The Good, the Bad, and the Hungry Sale
 
 

Recently Viewed clear list


Original Essays | July 22, 2014

Nick Harkaway: IMG The Florist-Assassins



The three men lit up in my mind's eye, with footnotes. They were converging on me — and on the object I was carrying — in a way that had... Continue »
  1. $18.87 Sale Hardcover add to wish list

    Tigerman

    Nick Harkaway 9780385352413

spacer
Qualifying orders ship free.
$12.95
List price: $18.95
Used Trade Paper
Ships in 1 to 3 days
Add to Wishlist
Qty Store Section
1 Beaverton US History- 1800 to 1945

More copies of this ISBN

Freedom National: The Destruction of Slavery in the United States, 1861-1865

by

Freedom National: The Destruction of Slavery in the United States, 1861-1865 Cover

 

Synopses & Reviews

Publisher Comments:

Freedom National is a groundbreaking history of emancipation that joins the political initiatives of Lincoln and the Republicans in Congress with the courageous actions of Union soldiers and runaway slaves in the South. It shatters the widespread conviction that the Civil War was first and foremost a war to restore the Union and only gradually, when it became a military necessity, a war to end slavery. These two aims—"Liberty and Union, one and inseparable"—were intertwined in Republican policy from the very start of the war.

By summer 1861 the federal government invoked military authority to begin freeing slaves, immediately and without slaveholder compensation, as they fled to Union lines in the disloyal South. In the loyal Border States the Republicans tried coaxing officials into gradual abolition with promises of compensation and the colonization abroad of freed blacks. James Oakes shows that Lincoln’s landmark 1863 proclamation marked neither the beginning nor the end of emancipation: it triggered a more aggressive phase of military emancipation, sending Union soldiers onto plantations to entice slaves away and enlist the men in the army. But slavery proved deeply entrenched, with slaveholders determined to re-enslave freedmen left behind the shifting Union lines. Lincoln feared that the war could end in Union victory with slavery still intact. The Thirteenth Amendment that so succinctly abolished slavery was no formality: it was the final act in a saga of immense war, social upheaval, and determined political leadership.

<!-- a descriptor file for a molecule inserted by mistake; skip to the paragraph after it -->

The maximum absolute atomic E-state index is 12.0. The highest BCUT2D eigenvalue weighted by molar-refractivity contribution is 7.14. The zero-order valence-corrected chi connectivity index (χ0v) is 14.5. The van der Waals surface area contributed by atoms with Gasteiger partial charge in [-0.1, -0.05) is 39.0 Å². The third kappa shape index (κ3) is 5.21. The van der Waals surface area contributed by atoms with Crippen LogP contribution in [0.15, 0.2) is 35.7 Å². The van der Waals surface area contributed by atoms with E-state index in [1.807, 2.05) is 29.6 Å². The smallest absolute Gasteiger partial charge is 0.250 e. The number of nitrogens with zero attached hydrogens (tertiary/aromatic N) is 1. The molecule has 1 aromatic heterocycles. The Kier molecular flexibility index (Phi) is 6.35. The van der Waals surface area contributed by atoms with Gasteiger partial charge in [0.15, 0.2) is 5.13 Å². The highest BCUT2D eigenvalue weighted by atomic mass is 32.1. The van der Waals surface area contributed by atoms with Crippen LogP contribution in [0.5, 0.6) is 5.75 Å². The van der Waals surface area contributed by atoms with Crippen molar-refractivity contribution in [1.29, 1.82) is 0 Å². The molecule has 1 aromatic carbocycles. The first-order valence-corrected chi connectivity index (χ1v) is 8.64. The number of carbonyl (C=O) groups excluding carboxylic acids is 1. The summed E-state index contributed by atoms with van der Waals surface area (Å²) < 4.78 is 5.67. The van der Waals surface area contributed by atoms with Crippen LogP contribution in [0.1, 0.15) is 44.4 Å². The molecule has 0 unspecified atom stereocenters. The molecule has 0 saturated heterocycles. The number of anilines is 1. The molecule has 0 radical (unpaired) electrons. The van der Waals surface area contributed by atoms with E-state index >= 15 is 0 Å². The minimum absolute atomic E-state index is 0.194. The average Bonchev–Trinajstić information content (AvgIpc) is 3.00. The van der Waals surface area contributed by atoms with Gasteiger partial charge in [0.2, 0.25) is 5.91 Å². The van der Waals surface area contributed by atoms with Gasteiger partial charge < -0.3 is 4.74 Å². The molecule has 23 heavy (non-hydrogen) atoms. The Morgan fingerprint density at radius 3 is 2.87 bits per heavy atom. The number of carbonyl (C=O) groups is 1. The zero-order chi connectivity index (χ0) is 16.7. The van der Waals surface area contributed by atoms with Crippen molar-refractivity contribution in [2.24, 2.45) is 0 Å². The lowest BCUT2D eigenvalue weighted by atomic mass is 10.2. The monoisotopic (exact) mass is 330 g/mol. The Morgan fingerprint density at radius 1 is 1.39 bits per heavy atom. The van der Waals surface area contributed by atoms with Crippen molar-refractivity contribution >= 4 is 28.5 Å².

Fresh and compelling, this magisterial history offers a new understanding of the death of slavery and the rebirth of a nation.

Synopsis:

Winner of the Lincoln Prize. “Oakes brilliantly succeeds in [clarifying] the aims of the war with a wholly new perspective.”—David Brion Davis, New York Review of Books

Synopsis:

is a groundbreaking history of emancipation that joins the political initiatives of Lincoln and the Republicans in Congress with the courageous actions of Union soldiers and runaway slaves in the South. It shatters the widespread conviction that the Civil War was first and foremost a war to restore the Union and only gradually, when it became a military necessity, a war to end slavery. These two aims--"Liberty and Union, one and inseparable"--were intertwined in Republican policy from the very start of the war.

About the Author

James Oakes is a Distinguished Professor of History and Graduate School Humanities Professor at the City University of New York Graduate Center. He is the author of several acclaimed works on the South and the Civil War, including The Radical and the Republican and Freedom National, both winners of the Lincoln Prize. He and his family live in New York City.

Product Details

ISBN:
9780393347753
Author:
Oakes, James
Publisher:
W. W. Norton & Company
Subject:
United States / Civil War Period (1850-1877)
Subject:
US History-1800 to Civil War
Publication Date:
20140131
Binding:
TRADE PAPER
Language:
English
Illustrations:
8 pages of illustrations
Pages:
640
Dimensions:
20.96 x 13.97 mm

Related Subjects

History and Social Science » African American Studies » General
History and Social Science » Military » Civil War » General
History and Social Science » Sociology » Slavery
History and Social Science » US History » 1800 to 1945
History and Social Science » US History » 1800 to Civil War
History and Social Science » US History » 19th Century
History and Social Science » World History » General

Freedom National: The Destruction of Slavery in the United States, 1861-1865 Used Trade Paper
0 stars - 0 reviews
$12.95 In Stock
Product details 640 pages W. W. Norton & Company - English 9780393347753 Reviews:
"Synopsis" by , Winner of the Lincoln Prize. “Oakes brilliantly succeeds in [clarifying] the aims of the war with a wholly new perspective.”—David Brion Davis, New York Review of Books
"Synopsis" by , is a groundbreaking history of emancipation that joins the political initiatives of Lincoln and the Republicans in Congress with the courageous actions of Union soldiers and runaway slaves in the South. It shatters the widespread conviction that the Civil War was first and foremost a war to restore the Union and only gradually, when it became a military necessity, a war to end slavery. These two aims--"Liberty and Union, one and inseparable"--were intertwined in Republican policy from the very start of the war.
spacer
spacer
  • back to top
Follow us on...




Powell's City of Books is an independent bookstore in Portland, Oregon, that fills a whole city block with more than a million new, used, and out of print books. Shop those shelves — plus literally millions more books, DVDs, and gifts — here at Powells.com.